1969. Dr. Malcolm Sayer is hired as a clinical physician at a psychiatric hospital in the Bronx, despite he only having a research background. The job is not ideal on his side as he has difficulties relating to people which is the reason he has focused on research projects not involving human subjects, while the hospital hires him somewhat out of desperation in not finding anyone else with the qualifications who wants the job. Most of his patients are in a semi-catatonic state and are housed in what some of the orderlies coin the "garden" ward, where all they can do for the patients is water and feed them. He notices that some of the patients, despite their generally catatonic state, respond in unusual ways to certain stimuli. In doing some research, he also finds that some common bonds between these patients are that they suffered from encephalitis in the 1920s or 1930s, and that their physical states are like they have Parkinson's disease frozen in time. As such, he is able to ... Written by
One of Robin Williams' favorite films of his own. See more »
Eleanor's scarf changes position a number of times while talking to Dr. Sayer outside, from hanging down the front of her body in the front shot, to being over her shoulder in the back shot. See more »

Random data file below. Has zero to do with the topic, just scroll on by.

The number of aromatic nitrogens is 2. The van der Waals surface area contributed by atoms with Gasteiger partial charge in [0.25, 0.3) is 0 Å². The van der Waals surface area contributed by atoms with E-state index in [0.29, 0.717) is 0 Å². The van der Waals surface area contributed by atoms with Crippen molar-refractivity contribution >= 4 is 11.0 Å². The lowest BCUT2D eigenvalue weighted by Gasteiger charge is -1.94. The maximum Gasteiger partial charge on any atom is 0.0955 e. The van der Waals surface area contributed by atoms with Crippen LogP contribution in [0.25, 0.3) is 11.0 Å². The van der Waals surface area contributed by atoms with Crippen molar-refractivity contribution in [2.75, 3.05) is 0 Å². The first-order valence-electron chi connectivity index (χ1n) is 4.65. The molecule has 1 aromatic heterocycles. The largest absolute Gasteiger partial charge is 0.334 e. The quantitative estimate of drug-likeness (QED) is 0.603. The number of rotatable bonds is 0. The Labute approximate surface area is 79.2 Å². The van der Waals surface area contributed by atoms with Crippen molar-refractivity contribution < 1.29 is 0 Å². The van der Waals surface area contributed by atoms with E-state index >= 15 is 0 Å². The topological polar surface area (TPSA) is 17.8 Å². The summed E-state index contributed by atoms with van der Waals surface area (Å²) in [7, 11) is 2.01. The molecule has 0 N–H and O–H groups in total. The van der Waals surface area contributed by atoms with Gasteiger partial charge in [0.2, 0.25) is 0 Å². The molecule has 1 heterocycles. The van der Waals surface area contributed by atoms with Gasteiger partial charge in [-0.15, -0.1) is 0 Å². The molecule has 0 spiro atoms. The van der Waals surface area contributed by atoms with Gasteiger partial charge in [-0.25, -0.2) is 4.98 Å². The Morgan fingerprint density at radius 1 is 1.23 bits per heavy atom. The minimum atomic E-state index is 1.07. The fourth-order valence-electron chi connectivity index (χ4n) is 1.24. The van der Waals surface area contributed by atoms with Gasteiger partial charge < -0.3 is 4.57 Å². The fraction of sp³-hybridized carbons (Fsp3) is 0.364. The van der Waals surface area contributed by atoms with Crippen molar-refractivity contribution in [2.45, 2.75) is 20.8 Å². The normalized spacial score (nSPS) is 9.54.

His gaze is from the passing of bars so exhausted, that it doesn't hold a thing anymore. For him, it's as if there were thousands of bars and behind the thousands of bars no world. The sure stride of lithe, powerful steps, that around the smallest of circles turns, is like a dance of pure energy about a center, in which a great will stands numbed. Only occasionally, without a sound, do the covers of the eyes slide open-. An image rushes in, goes through the tensed silence of the frame- only to ...
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Awakenings is the most emotionally moving film I have ever seen. It delves deeply into one of the worst human fears, losing the ability to move and function, but it's never forced or manipulative, and there's no heavy-handed message or moral. It's just a fascinating story that's beautifully told.
The acting is as good as you will ever see. Robert DeNiro deftly handles all the emotional and physical challenges of his role, and Robin Williams demonstrates convincingly that he is an actor, not just a comedian. Williams is perhaps a bit too nerdy at first, but he captures perfectly all the hope, fear, exhilaration, and anguish that a doctor in that situation must be experiencing. Awakenings is based on actual people and events, and, to me at least, real events are always more powerful than even the best fiction.
Awakenings had big-name talent and Oscar nominations, but I don't think it ever had a big box office or became a popular video rental. That's a shame. I like escapist fare as much as the next guy, but once in a while, everyone should see a movie that you will remember and think about for a very long time. Awakenings deserves to be at the top of your list of movies to see.
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